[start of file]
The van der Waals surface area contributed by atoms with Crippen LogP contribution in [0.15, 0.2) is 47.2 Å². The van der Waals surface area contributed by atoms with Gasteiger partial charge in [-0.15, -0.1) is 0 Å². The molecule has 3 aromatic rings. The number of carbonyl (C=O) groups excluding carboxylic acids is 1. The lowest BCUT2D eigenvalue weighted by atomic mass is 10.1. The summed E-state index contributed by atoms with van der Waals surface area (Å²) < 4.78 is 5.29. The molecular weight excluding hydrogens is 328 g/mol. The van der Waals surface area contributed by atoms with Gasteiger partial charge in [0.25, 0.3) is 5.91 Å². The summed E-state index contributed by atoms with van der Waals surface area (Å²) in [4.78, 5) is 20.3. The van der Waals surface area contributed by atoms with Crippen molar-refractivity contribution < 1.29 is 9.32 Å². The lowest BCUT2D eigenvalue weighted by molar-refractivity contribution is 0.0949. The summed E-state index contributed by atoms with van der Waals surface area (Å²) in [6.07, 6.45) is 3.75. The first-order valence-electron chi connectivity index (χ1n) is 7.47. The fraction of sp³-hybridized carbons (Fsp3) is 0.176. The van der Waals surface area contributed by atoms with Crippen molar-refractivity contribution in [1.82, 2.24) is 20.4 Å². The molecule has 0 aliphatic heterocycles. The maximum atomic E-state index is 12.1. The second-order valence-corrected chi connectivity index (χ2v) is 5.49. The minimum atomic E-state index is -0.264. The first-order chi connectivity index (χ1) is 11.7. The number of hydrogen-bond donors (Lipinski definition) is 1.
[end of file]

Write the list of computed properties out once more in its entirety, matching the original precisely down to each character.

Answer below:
The van der Waals surface area contributed by atoms with Crippen LogP contribution in [0.15, 0.2) is 47.2 Å². The van der Waals surface area contributed by atoms with Gasteiger partial charge in [-0.15, -0.1) is 0 Å². The molecule has 3 aromatic rings. The number of carbonyl (C=O) groups excluding carboxylic acids is 1. The lowest BCUT2D eigenvalue weighted by atomic mass is 10.1. The summed E-state index contributed by atoms with van der Waals surface area (Å²) < 4.78 is 5.29. The molecular weight excluding hydrogens is 328 g/mol. The van der Waals surface area contributed by atoms with Gasteiger partial charge in [0.25, 0.3) is 5.91 Å². The summed E-state index contributed by atoms with van der Waals surface area (Å²) in [4.78, 5) is 20.3. The van der Waals surface area contributed by atoms with Crippen molar-refractivity contribution < 1.29 is 9.32 Å². The lowest BCUT2D eigenvalue weighted by molar-refractivity contribution is 0.0949. The summed E-state index contributed by atoms with van der Waals surface area (Å²) in [6.07, 6.45) is 3.75. The first-order valence-electron chi connectivity index (χ1n) is 7.47. The fraction of sp³-hybridized carbons (Fsp3) is 0.176. The van der Waals surface area contributed by atoms with Crippen molar-refractivity contribution in [1.82, 2.24) is 20.4 Å². The molecule has 0 aliphatic heterocycles. The maximum atomic E-state index is 12.1. The second-order valence-corrected chi connectivity index (χ2v) is 5.49. The minimum atomic E-state index is -0.264. The first-order chi connectivity index (χ1) is 11.7. The number of hydrogen-bond donors (Lipinski definition) is 1.